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Dudley Borough In Brief

An Introduction to Dudley Borough

Dudley is a metropolitan borough formed in 1974. It is located on the edge of the West Midlands conurbation, approximately 9 miles west of the city of Birmingham and 6 miles south of Wolverhampton. Rural Staffordshire and Worcestershire border Dudley to the west and south.

Being at the heart of the Black Country, which also includes the neighbouring borough’s of Sandwell, Walsall and Wolverhampton, Dudley has a rich cultural and economic heritage. The borough is a predominantly urban area, but rather than having one primary centre there are four main towns interspersed with smaller towns and urban villages. This has given rise to a very local feel that is a feature of the Borough’s communities.

The main town centres are: Dudley towards the north of the borough, Stourbridge in the southwest, Halesowen in the southeast and Brierley Hill near the centre. The nationally renowned Merry Hill Shopping Centre and the Waterfront business and leisure complex now form part of Brierley Hill town centre

Location of Dudley Borough

Map of Dudley Borough

Key Facts and Figures

Population: The latest estimates from 2013 show that Dudley Borough has a population of around 314,400. The population has been growing at a modest but sustained rate in recent years, with 9,300 more people in the borough now compared to the 2001 estimate. Dudley is the third largest local authority district in the West Midlands Region based on population.  19% of people are aged under 16 and 19.5% are 65 and over.

Ethnicity: According to the 2011 Census 88.5% of the borough population are White British.  Dudley has become more ethnically diverse since 2001 when the figure was 92.5%.  Asian groups constitute 6.1% of the ethnic minority population, with the largest individual groups in the borough being Pakistani (3.3%) and Indian (1.8%).  1.8% of people are from mixed ethnic groups, 1.5% Black ethnic groups and a further 1.5% from White groups other than British.

Health: Life expectancy at birth for men in Dudley is 79.2 years, marginally below the England figure of 79.4 years.  For women in Dudley the life expectancy is 83.2 years, just greater than the national figure of 83.1 (2011-13 three-year average).  The 2011 Census shows that 78.2% of the borough population consider themselves to be in ‘Good’ or ‘Very Good’ health.  The corresponding figures for males and females are 79.5% and 76.9% respectively.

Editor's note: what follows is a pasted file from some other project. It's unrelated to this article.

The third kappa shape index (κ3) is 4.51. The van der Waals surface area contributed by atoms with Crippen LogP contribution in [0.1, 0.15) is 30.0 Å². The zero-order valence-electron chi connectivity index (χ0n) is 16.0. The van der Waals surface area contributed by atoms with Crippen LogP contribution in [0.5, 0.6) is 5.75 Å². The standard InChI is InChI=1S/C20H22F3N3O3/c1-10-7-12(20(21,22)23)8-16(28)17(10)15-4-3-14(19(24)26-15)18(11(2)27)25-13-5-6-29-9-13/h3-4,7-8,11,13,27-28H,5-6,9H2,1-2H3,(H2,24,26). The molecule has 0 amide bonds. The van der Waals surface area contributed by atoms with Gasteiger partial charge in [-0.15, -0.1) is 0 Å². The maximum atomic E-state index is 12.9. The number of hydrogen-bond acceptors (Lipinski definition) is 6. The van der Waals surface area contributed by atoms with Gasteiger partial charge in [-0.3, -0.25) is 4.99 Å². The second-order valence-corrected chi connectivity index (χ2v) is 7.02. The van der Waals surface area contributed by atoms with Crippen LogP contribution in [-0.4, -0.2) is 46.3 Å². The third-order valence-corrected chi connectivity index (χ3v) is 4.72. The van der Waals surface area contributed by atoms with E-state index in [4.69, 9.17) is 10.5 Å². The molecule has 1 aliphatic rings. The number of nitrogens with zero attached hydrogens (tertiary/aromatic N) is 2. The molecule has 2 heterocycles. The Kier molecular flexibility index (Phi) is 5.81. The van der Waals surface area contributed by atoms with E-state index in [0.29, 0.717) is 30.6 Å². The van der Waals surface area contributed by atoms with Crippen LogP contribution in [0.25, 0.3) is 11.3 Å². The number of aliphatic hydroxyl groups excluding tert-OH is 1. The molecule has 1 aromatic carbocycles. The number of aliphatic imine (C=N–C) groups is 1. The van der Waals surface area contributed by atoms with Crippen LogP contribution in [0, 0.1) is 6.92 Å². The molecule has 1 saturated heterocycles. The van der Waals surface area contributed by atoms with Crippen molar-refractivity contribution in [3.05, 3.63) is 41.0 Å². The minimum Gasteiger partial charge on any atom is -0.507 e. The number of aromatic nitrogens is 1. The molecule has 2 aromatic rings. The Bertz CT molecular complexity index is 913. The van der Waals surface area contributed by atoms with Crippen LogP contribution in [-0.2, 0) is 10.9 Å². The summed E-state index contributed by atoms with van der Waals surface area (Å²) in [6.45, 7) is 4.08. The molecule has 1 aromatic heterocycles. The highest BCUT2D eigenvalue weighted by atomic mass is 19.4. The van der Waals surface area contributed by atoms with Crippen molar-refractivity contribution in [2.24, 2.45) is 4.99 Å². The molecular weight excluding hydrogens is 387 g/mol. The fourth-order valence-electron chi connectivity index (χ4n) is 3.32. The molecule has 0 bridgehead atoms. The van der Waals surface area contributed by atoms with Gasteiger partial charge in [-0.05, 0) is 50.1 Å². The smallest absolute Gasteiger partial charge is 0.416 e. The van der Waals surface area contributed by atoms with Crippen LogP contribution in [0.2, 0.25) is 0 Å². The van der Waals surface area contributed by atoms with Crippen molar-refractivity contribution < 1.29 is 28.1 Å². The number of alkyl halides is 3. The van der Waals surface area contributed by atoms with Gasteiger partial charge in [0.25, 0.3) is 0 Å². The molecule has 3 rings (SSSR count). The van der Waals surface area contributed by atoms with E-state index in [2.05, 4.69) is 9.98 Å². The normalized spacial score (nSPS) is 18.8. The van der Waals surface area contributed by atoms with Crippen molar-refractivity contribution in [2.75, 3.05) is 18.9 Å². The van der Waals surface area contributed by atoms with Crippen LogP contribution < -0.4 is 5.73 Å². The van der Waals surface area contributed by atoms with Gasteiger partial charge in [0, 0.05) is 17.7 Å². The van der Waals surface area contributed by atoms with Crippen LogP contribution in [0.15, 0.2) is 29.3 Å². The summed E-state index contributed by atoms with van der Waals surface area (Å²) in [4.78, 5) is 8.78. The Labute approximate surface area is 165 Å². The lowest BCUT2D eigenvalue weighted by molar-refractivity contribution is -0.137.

Economy: In November 2014 5,880 people in Dudley Borough were claiming Jobseeker’s Allowance (JSA), which is equivalent to 3.0% of the working age (16-64) population.  The proportion of working age men claiming (3.9%) is greater than for women (2.2%).  Although the claimant rate in Dudley has been on a downward trends since February 2013, it is still above the regional (2.5%) and England (1.9%) figures.  The annual average wage for Dudley residents working full-time was £24,455 in 2013, below the national figure of £27,375.   

Housing: According to council records there were 135,445 residential properties in the borough in March 2014.  Of the 129,867 households occupied at the time of the 2011 Census 68.7% were in owner-occupation, 16.8% were rented from the council, 9.2% were private renting and 3% were rented from other social landlords.  Almost half (48.4%) of accommodation is semi-detached, with 21.5% detached, 16.1% terraced and 11.7% flats.   

Environment: The borough covers 38 square miles / 98 square kilometres. Though predominantly an urban area 25-30% is ‘green’ space, 17% designated green belt and 14% categorised as publicly accessible green spaces.  There are eight Sites Of Special Scientific Interest, of national importance for their geology and/or biodiversity, and seven Local Nature Reserves, plus the river Stour and 16 miles of canal network.  The borough has an extensive road infrastructure and access to the motorway near Dudley and Halesowen.  A train line links Stourbridge to Birmingham and the national rail network.  75.4% of borough residents in employment travel to work by car, 7.9% walk, 7.3% take a bus and 3% a train. 3.5% work mainly from home (2011 Census).

Deprivation: Dudley is ranked as the 104th most deprived of the 326 local authority districts in England (where 1 is most deprived), a lower ranking than five of the other six districts in the West Midlands conurbation.  While this suggests Dudley is relatively affluent, it masks the disparity in levels of deprivation across the borough.  The latest deprivation indices from 2010 showed that 23.9% of the population live in areas in the 20% most deprived in England.  These are principally found in a zone covering Dudley, Pensnett, Netherton and Brierley Hill, but also include parts of Coseley, Lye, Halesowen and Stourbridge.

Further Information

 
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